In the Netherlands pluvial flooding is in most cases prevented by the municipality by implementing drainage systems in public space. In general drainages systems are designed such that rainfall events up to 20mm should not cause any damage. These rainfall events were estimated to occur once every 2 years. In recent years we have seen multiple rainfall events with intensities that were much higher than this normative rainfall event. This has led to the awareness that we should design our drainage systems and also our land surface such that these extreme events do not cause significant damage. Due to climate change rainfall intensities are expected to increase.
Design principles in the Netherlands are based on current climate conditions and do not account for climate change. Although existing water systems are designed to be robust, increased extreme storms (frequency as well as magnitude) may be expected to increase damage due to flooding, both in magnitude and frequency. Solutions can be found in redesign of the drainage systems but this may come with considerable costs. Therefore also reshaping the public space should be considered to increase the capability of storing water in such a way that damage is kept to a minimum. It is interesting to realize that, although frequently stated in the past, only now, since extreme storm events are more probable to occur, spatial planning and water management become really interdependent. The question is how to deal with that fact in a optimal way. Optimal in the sense of cost effective, but also in the way various stakeholders including citizens and their properties are involved.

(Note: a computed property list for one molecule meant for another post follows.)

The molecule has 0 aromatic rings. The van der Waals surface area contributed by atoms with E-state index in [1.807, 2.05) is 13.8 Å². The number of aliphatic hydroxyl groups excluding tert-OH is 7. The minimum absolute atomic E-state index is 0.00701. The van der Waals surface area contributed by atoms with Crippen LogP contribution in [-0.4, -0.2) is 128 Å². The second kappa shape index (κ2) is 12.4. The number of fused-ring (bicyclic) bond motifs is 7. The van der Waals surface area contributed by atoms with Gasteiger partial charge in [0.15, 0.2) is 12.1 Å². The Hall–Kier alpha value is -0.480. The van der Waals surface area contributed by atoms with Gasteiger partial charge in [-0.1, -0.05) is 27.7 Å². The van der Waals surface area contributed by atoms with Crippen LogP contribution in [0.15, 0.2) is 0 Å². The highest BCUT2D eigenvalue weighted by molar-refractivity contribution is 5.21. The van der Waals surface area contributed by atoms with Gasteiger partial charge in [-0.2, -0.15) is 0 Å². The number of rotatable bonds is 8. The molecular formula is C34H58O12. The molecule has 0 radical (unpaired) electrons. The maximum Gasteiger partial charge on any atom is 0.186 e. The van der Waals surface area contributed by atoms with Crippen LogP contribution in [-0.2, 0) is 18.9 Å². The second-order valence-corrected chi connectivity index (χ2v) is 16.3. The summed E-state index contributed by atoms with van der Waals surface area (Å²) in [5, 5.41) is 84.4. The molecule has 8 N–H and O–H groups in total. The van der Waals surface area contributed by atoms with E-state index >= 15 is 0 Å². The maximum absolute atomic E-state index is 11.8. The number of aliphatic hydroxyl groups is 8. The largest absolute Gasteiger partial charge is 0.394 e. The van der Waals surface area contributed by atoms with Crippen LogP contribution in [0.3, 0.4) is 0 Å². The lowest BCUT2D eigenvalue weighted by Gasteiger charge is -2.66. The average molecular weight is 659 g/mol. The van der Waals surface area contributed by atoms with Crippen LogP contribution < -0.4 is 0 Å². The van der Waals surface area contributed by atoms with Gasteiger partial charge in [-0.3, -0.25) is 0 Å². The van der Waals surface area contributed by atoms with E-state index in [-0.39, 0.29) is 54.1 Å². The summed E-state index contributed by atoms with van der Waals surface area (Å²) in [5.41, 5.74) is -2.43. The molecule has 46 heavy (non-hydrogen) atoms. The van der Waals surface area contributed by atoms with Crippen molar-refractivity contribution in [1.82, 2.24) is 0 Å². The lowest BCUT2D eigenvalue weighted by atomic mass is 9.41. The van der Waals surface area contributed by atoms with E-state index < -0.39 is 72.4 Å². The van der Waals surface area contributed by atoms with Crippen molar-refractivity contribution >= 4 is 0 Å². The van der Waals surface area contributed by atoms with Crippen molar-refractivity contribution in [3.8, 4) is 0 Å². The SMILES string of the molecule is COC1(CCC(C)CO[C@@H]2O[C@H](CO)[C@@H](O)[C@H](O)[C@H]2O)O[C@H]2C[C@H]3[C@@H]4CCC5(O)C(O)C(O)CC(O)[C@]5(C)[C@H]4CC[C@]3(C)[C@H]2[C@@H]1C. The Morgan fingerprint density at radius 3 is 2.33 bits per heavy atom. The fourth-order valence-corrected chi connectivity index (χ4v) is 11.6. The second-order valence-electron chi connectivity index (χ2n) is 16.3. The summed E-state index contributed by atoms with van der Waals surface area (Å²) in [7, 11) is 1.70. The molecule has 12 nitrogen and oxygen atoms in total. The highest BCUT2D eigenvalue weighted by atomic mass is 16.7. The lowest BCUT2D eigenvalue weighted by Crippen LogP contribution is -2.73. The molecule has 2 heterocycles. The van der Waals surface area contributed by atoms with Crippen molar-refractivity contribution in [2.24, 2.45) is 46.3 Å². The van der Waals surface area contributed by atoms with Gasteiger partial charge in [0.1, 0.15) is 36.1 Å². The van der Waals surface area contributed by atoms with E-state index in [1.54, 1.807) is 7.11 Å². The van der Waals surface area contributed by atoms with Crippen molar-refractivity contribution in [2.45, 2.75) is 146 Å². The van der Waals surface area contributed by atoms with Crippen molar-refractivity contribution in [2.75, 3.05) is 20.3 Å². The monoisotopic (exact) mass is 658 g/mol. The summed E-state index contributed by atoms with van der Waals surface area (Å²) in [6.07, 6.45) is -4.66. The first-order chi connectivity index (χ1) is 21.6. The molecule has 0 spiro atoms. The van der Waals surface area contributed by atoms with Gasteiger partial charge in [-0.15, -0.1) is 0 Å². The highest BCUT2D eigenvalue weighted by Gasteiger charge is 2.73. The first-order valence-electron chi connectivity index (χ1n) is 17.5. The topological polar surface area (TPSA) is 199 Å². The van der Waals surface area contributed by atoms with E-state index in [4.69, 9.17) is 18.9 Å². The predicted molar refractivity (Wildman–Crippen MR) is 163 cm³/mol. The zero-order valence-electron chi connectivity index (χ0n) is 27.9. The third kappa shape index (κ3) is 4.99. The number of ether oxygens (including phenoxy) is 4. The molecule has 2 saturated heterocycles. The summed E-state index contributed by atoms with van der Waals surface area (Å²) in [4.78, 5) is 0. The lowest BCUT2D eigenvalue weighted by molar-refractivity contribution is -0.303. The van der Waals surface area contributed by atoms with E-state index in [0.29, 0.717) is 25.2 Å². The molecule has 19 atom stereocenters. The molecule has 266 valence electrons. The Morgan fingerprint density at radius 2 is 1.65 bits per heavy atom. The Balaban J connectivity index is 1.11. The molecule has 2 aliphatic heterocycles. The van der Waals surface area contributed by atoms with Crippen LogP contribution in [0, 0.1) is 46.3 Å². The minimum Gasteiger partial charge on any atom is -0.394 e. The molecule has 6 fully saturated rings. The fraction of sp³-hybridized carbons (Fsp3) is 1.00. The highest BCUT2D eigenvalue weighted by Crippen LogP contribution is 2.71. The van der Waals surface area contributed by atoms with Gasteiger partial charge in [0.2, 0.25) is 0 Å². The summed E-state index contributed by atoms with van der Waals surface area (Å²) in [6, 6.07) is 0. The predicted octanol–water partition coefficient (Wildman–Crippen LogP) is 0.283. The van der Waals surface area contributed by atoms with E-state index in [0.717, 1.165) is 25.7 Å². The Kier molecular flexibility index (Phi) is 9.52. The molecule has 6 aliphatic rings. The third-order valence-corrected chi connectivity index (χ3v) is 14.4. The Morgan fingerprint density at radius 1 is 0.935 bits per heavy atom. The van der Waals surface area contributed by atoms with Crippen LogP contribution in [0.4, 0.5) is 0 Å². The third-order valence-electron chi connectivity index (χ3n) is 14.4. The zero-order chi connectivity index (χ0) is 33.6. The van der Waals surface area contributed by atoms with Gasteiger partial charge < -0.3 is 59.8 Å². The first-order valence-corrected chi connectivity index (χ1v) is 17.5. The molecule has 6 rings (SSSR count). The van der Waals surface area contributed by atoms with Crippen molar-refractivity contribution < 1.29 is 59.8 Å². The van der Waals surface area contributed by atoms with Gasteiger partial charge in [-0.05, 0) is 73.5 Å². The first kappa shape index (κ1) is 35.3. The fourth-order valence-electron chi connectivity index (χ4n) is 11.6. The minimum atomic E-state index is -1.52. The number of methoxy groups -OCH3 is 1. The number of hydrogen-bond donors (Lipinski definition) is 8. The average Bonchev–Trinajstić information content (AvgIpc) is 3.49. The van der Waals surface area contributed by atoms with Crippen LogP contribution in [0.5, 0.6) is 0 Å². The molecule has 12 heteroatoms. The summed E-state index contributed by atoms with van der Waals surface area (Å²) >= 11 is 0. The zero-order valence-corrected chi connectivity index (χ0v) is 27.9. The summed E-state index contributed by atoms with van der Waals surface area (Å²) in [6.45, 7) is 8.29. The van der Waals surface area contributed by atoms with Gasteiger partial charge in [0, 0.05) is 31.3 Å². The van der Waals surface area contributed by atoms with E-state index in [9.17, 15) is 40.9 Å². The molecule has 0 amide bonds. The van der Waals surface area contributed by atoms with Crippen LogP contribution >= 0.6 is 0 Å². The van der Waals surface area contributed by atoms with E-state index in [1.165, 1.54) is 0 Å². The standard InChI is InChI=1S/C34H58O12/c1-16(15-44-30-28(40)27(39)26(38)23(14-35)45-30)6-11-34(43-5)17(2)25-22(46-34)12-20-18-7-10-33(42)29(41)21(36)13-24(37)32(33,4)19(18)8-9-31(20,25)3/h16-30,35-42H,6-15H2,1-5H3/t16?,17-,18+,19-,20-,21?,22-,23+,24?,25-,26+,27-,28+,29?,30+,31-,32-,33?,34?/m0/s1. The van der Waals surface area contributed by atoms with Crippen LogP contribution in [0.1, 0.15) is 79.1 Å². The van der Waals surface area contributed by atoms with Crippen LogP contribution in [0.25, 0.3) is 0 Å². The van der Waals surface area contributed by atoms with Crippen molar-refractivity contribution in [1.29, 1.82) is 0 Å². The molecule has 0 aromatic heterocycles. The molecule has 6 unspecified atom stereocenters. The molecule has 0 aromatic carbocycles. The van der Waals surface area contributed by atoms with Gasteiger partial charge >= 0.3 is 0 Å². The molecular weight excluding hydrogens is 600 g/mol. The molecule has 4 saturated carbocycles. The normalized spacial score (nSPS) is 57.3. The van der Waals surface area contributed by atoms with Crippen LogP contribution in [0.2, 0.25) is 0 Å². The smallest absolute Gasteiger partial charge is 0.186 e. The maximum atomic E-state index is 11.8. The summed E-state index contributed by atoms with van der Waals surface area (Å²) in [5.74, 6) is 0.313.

Precipitation falls both on private property and on public space. Rainfall that falls on roofs as well as on paved gardens is drained directly by the drainage system. It could be argued that citizens can help to prevent pluvial flooding by implementing storage measures on their property. But this first of all requires so called water awareness of citizens. This study will demonstrate the effect of interactive modeling on a high resolution to determine the effect of small scale measures (on the scale of private property) and shows a way to build the required water awareness. Both are presented in the form of a case study for the Buiksloterham, a redevelopment area in the city of Amsterdam.
Brolsma, R., van Leeuwen, E., & ten Velden C. (2016). Circular Solutions: Part III: the Rainproof City. TO2 federatie.